Undeterred by this decision, advocates for single-sex education recently established a public all-girls school in New York City. Named The Young Women's Leadership School, and known informally as the East Harlem Girls' School, it opened in September of 1996 with one seventh-grade class of fifty girls, and was immediately challenged by the New York Civil Liberties Union, the New York City chapter of the National Organization for Women, and the New York Civil Rights Coalition.

Last September the U.S. Department of Education's Office of Civil Rights issued an informal preliminary finding that the school appeared to violate federal law. Two remedies were suggested: sexually integrate the school or establish a separate but equal school for boys. (The State of California has recently initiated a pilot program encouraging the establishment of single-sex academies for middle and high school students.) But New York City's school chancellor, Rudy Crew, has said that he will neither admit boys to the East Harlem Girls' School nor establish a brother school, and civil-rights activists would fight attempts to establish a separate but equal boys' academy anyway. Compromise appears unlikely. The battle rages between those who pursue equality through integration and those who pursue it through separate institutions for the presumptively disadvantaged.

Supporters of the East Harlem school have cast the debate as a class struggle. The school serves Latinas from lower-income families, and Latina activists have denounced its opponents, NOW in particular, as upper-middle-class meddlers out of touch with the needs of less-affluent minorities. The image of NOW as a group of elite feminists does not reflect reality (Anne Conners, the former president of the New York chapter, observed that the average income of members was $20,000), but wealth is relative. As outsiders to the East Harlem community, NOW activists may be "meddling" -- but so were northerners who fought for an end to Jim Crow laws in the South. A commitment to civil rights assumes a responsibility to meddle.

Of course, whether the establishment of public all-girls schools retards or advances civil rights and social equality is a central question in this case. Supporters of The Young Women's Leadership School assert that it provides low-income families with the option of single-sex education that has always existed for the upper classes. Rich parents send their daughters to all-female schools; why shouldn't the daughters of the poor enjoy similar advantages?

That's an appeal bound to elicit sympathy, especially from guilty liberals, but it begs the question of whether the daughters of the rich benefit from single-sex education. Perhaps they benefit merely from being rich and attending elite private schools with favorable student-teacher ratios and superior facilities and curricula. Perhaps many would fare better at elite coed schools. In any case, the tendency of some affluent parents to choose single-sex schools is not evidence that single-sex education provides advantages for girls. The traditions of the rich, such as coming-out parties, are not necessarily progressive.

In fact, challengers of the East Harlem school charge that its establishment is part of a campaign by conservative elites to dismantle the public school system through privatization. The school was conceived and partly funded by Ann Rubenstein Tisch and her husband, Andrew Tisch, the chairman of the Loews Corporation management committee. It represents the initiative and ideals of upper-class meddlers, whose motives the middle-class meddlers suspect.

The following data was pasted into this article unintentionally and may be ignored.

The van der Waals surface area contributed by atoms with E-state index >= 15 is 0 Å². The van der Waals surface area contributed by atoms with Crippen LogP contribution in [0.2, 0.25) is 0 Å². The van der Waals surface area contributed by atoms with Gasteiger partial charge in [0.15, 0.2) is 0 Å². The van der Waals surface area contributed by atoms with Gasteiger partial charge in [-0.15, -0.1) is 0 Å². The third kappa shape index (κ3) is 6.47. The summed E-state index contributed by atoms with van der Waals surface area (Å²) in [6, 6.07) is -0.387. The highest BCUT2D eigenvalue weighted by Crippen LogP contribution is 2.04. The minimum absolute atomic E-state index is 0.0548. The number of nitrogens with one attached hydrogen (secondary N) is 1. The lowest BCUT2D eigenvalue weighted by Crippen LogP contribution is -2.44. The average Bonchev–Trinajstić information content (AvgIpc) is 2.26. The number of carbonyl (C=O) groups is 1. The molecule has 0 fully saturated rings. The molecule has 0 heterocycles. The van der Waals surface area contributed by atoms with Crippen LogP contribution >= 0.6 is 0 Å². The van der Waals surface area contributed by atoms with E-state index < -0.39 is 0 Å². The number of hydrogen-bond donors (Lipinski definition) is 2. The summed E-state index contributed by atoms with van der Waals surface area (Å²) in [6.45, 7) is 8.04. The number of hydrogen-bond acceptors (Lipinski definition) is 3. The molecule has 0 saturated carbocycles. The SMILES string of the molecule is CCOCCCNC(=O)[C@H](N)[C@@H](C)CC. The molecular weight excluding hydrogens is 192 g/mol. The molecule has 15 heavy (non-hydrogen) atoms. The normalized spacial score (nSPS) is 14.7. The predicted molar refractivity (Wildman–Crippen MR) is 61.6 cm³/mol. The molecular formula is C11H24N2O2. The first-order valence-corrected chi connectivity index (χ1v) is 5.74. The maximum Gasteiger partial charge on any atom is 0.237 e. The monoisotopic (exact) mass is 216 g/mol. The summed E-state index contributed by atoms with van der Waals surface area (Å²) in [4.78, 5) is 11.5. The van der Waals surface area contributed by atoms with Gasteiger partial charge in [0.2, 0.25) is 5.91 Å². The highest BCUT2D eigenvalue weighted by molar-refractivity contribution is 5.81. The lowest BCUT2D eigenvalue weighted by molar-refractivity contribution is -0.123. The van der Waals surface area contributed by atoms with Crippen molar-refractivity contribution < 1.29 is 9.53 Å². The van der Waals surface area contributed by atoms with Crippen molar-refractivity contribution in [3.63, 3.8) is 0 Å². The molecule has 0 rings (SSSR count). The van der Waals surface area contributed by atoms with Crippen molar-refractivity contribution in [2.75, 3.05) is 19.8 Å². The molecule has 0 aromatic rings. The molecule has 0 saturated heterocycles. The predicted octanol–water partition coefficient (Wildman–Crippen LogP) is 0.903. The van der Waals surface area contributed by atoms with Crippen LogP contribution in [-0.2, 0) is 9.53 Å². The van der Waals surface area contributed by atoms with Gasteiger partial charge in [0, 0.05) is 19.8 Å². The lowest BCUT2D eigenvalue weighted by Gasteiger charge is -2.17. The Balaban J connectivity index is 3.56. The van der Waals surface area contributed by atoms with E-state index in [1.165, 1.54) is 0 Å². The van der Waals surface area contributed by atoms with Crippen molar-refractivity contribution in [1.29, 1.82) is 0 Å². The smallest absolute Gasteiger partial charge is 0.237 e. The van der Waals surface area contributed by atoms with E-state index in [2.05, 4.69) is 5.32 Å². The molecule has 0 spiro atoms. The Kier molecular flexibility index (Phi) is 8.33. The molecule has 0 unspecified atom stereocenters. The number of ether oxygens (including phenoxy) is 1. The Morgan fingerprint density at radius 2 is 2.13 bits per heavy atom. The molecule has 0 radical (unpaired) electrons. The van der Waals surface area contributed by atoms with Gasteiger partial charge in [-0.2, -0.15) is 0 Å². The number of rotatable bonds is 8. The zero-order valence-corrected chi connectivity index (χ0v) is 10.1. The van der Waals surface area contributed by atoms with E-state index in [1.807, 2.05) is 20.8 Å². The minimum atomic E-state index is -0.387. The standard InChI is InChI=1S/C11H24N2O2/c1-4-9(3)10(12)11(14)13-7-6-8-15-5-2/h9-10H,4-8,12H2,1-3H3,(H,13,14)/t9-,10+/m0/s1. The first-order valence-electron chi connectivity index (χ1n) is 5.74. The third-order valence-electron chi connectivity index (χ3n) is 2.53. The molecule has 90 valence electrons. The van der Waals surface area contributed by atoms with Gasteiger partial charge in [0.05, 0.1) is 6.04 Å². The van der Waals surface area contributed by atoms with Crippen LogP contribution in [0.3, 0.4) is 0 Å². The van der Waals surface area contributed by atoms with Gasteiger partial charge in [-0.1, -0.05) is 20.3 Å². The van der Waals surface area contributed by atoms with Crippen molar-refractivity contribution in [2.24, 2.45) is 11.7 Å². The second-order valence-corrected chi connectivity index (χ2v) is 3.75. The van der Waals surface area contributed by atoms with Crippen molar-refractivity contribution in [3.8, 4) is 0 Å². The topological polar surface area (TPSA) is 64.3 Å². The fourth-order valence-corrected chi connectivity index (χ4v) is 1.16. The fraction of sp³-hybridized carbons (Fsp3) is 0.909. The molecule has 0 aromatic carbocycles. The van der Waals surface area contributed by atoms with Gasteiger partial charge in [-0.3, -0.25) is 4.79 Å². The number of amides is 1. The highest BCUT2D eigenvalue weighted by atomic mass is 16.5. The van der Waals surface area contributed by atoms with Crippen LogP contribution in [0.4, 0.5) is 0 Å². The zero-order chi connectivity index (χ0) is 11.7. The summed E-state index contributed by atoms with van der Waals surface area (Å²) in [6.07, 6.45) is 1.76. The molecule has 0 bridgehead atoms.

Does The Young Women's Leadership School represent a small step toward the goal of equality or a step away from it? The more that girls' schools are celebrated for nurturing achievement and self-esteem, the more futile efforts to improve public coeducation may seem. And feminist supporters of girls' schools are often opposed to boys' schools, so the prospect of success presents them with a quandary: which girls will be sacrificed to coed schools in the hope of socializing the boys?

The debate over single-sex education is complicated, and replete with the usual ironies: The Young Women's Leadership School can count among its defenders feminists who opposed single-sex admissions policies at the state-run Virginia Military Institute and anti-feminists who supported the exclusion of women from VMI and the Citadel. Feminist supporters of the East Harlem school distinguish its establishment as affirmative action, intended to remedy the discrimination that girls are said to encounter in coed classrooms -- and in having been excluded from schools like VMI. Thus conservative advocates of the East Harlem school, who generally oppose affirmative action, find themselves defending one putative form of it. Conservatives who are generally unsympathetic to arguments about self-esteem, dismissing them as an expression of liberal "victimism," find themselves extolling the virtues of a nurturing, supportive environment that builds girls' confidence and capacity to lead. In their defense of girls' schools, however, they rely primarily on a traditional belief that maintaining separate schools for males and females is only natural, considering presumed differences in their developmental needs and learning styles.

It is this belief in cognitive and characterological sex-based differences that unites conservative and liberal advocates of single-sex education -- at least when the exclusion of males is at issue. Feminism is inconsistent on the subject of sex-based differences. Some of the same women who praise The Young Women's Leadership School for attending to the special needs of girls lambasted VMI for arguing that the special needs and sensibilities of young women made them unlikely to succeed in the harsh, highly competitive environment of a military academy. Feminists who complain about the male ethic that pervades law-school classrooms and male learning styles that are inimical to women suddenly, when the integration of VMI was at issue, started talking about the capacity of women to compete with men as equals in presumptively masculine environments.